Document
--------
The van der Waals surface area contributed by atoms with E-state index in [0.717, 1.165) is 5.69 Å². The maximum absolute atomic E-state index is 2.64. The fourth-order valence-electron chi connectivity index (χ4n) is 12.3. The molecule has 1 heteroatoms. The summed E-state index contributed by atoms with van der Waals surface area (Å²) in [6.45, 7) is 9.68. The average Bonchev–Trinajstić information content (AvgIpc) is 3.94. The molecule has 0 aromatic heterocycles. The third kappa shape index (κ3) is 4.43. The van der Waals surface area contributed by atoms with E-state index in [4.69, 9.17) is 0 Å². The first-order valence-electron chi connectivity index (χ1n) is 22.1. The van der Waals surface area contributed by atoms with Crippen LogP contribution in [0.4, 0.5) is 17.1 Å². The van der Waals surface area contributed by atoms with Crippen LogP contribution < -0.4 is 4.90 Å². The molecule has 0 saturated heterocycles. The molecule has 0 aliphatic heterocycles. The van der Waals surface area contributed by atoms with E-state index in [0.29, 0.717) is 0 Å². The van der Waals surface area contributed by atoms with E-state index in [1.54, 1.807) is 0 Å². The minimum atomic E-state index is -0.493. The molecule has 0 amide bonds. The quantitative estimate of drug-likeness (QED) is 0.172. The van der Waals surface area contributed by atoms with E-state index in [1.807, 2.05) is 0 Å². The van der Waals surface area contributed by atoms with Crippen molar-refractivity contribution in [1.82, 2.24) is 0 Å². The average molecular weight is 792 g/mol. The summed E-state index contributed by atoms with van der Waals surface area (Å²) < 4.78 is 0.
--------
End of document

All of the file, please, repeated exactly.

The van der Waals surface area contributed by atoms with E-state index in [0.717, 1.165) is 5.69 Å². The maximum absolute atomic E-state index is 2.64. The fourth-order valence-electron chi connectivity index (χ4n) is 12.3. The molecule has 1 heteroatoms. The summed E-state index contributed by atoms with van der Waals surface area (Å²) in [6.45, 7) is 9.68. The average Bonchev–Trinajstić information content (AvgIpc) is 3.94. The molecule has 0 aromatic heterocycles. The third kappa shape index (κ3) is 4.43. The van der Waals surface area contributed by atoms with E-state index in [4.69, 9.17) is 0 Å². The first-order valence-electron chi connectivity index (χ1n) is 22.1. The van der Waals surface area contributed by atoms with Crippen LogP contribution in [0.4, 0.5) is 17.1 Å². The van der Waals surface area contributed by atoms with Crippen LogP contribution < -0.4 is 4.90 Å². The molecule has 0 saturated heterocycles. The molecule has 0 aliphatic heterocycles. The van der Waals surface area contributed by atoms with E-state index in [0.29, 0.717) is 0 Å². The van der Waals surface area contributed by atoms with E-state index in [1.54, 1.807) is 0 Å². The minimum atomic E-state index is -0.493. The molecule has 0 amide bonds. The quantitative estimate of drug-likeness (QED) is 0.172. The van der Waals surface area contributed by atoms with E-state index in [1.807, 2.05) is 0 Å². The van der Waals surface area contributed by atoms with Crippen molar-refractivity contribution in [1.82, 2.24) is 0 Å². The average molecular weight is 792 g/mol. The summed E-state index contributed by atoms with van der Waals surface area (Å²) < 4.78 is 0.